Arriving in Quetta we had an overnight delay until the train left for Lahore. We left the station for a hotel in the more urban, downtown area of the city. Through Khalid we told the taxi driver to take us to the most expensive hotel in the city and he did so. It wasn't cheap but it had everything, food, drinks, and two great beds.

All along the way, every step of the way truthfully, Khalid was right beside me. He intervened in every circumstance, conversation, interaction, and always eased the most distrustful we encountered. Pakistani officials inspected my passport, asked where I was headed, through Khalid, I answered, through Khalid, and each left with a single nod. Even the two times when we happened to enter the purview of a gang of whomever or whatever, Khalid engaged all in conversation, I played deaf and dumb, and they left us alone. Once we reached the train station the next day it was almost an anticlimax, despite being in the very heart of Pakistan. The train provided full service for passengers and I had a small private bunk with two beds. Khalid was booked on a shared seat. He stayed in my bunk instead.

We reached Lahore without further incident. Once we arrived in Lahore we both had many hours until either of our trains departed and we disembarked from the train. “Come, Khalid,” I beckoned my traveling companion, “let us visit Data Darbar and pay tribute to Daata Ganj Bakhsh.”

Khalid smiled widely. “The resting place of the great one known as Ali Hujwiri.”

Now I smiled widely. “If you haven't yet discovered, my friend, you shall discover the world all over has many names which mean the same thing. Words mean nothing to me, only the essence.”

“You are a Sufi, Al-Barrak?”

“When you immerse yourself completely in the Way, Khalid, you understand the futility of all other human endeavors. Not one will reach where you stand at any moment.”

We crossed the Ravi River by taxi to the site and wandered about for two hours in reverence, discussing between ourselves many thoughts. Khalid himself had been to the site several times and was quite familiar with the Great Master, but I provided for his consumption some of his sage wisdom. Khalid asked if I had studied him. I responded I was guided to him by my Master, that there was much left behind by Hujwiri which was worthy but could only be understood after a great deal of preparation, all of which must be performed by a worthy guide.

“How would one find such a guide, Al-Barrak?”

I laughed. “My introduction to my guide was unusual, Khalid. Masters never seek the student. It usually occurs the other way, but you need only ask another, and this other will ask another, and another until you discover your guide but this is only the beginning. Your guide will determine whether you are a worthy student. Most are not, Khalid.”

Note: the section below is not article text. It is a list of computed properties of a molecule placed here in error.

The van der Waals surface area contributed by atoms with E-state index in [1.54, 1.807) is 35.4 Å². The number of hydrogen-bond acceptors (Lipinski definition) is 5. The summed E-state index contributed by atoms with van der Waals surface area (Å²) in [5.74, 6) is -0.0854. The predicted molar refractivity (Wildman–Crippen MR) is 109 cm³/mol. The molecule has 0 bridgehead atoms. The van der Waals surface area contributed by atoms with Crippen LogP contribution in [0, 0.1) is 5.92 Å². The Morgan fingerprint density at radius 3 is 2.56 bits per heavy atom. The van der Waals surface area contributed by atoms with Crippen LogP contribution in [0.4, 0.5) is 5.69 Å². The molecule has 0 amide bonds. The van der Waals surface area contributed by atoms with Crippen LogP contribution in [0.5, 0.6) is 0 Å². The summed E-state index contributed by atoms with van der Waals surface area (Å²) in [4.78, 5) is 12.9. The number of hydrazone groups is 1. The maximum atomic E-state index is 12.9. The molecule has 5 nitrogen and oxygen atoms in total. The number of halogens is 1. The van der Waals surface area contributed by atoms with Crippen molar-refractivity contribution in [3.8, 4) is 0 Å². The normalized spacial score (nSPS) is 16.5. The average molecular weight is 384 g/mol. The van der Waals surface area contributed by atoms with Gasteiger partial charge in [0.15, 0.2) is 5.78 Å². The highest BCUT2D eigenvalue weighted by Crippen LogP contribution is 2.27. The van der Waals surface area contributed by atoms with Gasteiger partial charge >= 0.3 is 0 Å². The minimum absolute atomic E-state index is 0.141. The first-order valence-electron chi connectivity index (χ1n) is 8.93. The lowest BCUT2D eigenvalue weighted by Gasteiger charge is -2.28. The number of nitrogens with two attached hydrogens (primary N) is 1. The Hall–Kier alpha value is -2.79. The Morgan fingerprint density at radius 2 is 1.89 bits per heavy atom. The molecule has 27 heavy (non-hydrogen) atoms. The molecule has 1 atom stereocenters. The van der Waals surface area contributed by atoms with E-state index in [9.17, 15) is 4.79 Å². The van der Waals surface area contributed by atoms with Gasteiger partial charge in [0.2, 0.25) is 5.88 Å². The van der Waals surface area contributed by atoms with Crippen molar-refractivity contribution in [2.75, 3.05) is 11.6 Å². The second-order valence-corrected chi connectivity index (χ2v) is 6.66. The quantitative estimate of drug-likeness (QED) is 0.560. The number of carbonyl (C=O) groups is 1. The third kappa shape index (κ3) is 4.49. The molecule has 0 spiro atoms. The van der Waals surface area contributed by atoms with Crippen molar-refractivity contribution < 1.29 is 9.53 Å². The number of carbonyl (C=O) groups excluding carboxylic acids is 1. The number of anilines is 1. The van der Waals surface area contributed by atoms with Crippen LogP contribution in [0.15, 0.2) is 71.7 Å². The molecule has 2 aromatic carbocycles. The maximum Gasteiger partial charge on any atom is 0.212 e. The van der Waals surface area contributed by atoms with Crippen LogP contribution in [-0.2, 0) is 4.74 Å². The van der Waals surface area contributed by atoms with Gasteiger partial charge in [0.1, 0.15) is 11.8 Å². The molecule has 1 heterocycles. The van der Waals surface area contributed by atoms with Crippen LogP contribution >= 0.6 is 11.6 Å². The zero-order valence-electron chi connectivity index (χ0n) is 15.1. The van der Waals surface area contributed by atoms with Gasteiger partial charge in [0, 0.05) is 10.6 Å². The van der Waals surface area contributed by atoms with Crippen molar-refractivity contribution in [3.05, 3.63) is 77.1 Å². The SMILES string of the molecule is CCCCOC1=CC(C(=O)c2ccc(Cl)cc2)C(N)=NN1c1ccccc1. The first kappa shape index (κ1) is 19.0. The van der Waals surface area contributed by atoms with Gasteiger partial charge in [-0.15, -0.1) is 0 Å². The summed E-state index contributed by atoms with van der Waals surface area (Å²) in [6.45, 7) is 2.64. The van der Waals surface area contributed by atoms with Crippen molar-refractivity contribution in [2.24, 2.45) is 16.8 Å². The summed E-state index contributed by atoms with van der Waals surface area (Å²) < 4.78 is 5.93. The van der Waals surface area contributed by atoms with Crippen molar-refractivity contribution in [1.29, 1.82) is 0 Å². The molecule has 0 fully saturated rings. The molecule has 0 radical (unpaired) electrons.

We returned to the train station and waited for the train to Amritsar. I paid Khalid for everything in Pakistani currency, and gave him a little extra. “Once I reach India I won't have much use for it, whereas you will.” His train would leave later so he stayed with me until my train boarded.

“You will have to show your passport. They may search your baggage before you board. Do so and they will allow you to board, Al-Barrak. Before you cross the border, the Indians will board and you must show them your passport and state your reason for travel to Amritsar. That's it. Soon you will arrive.” Khalid dropped his head for a moment, lifted it to stare unblinking into my eyes. “It has been a pleasure to meet you and ride these many miles at your side, Al-Barrak. I will never forget this.”

We stood and I hugged him hard. “I will be in Amritsar for quite some time, Khalid. Contact me through my web site via email. Use your name, your full name, Khalid. I will remember and I'll contact you. You shall always be welcome in my home.” Khalid hugged me again.

The train stopped at the Indian border and, as Khalid predicted, Indian officials boarded and reviewed everyone's documentation and reason for travel into India. When my turn came the official was satisfied with my visa, passport, but insisted on looking inside my bags. I unzipped all the pockets of my computer bag and he pulled my computer out a little and glanced in each pocket. I unzipped my bigger bag and flopped it open and he pushed some things around, looked in my face suspiciously, and said, “Thank you. Welcome to India.”

- Just Desserts, Segment Thirty-ThreeJourney to India” by Gregory R. Schussele, © 2021

contact me, as always: schussprose@gmail.com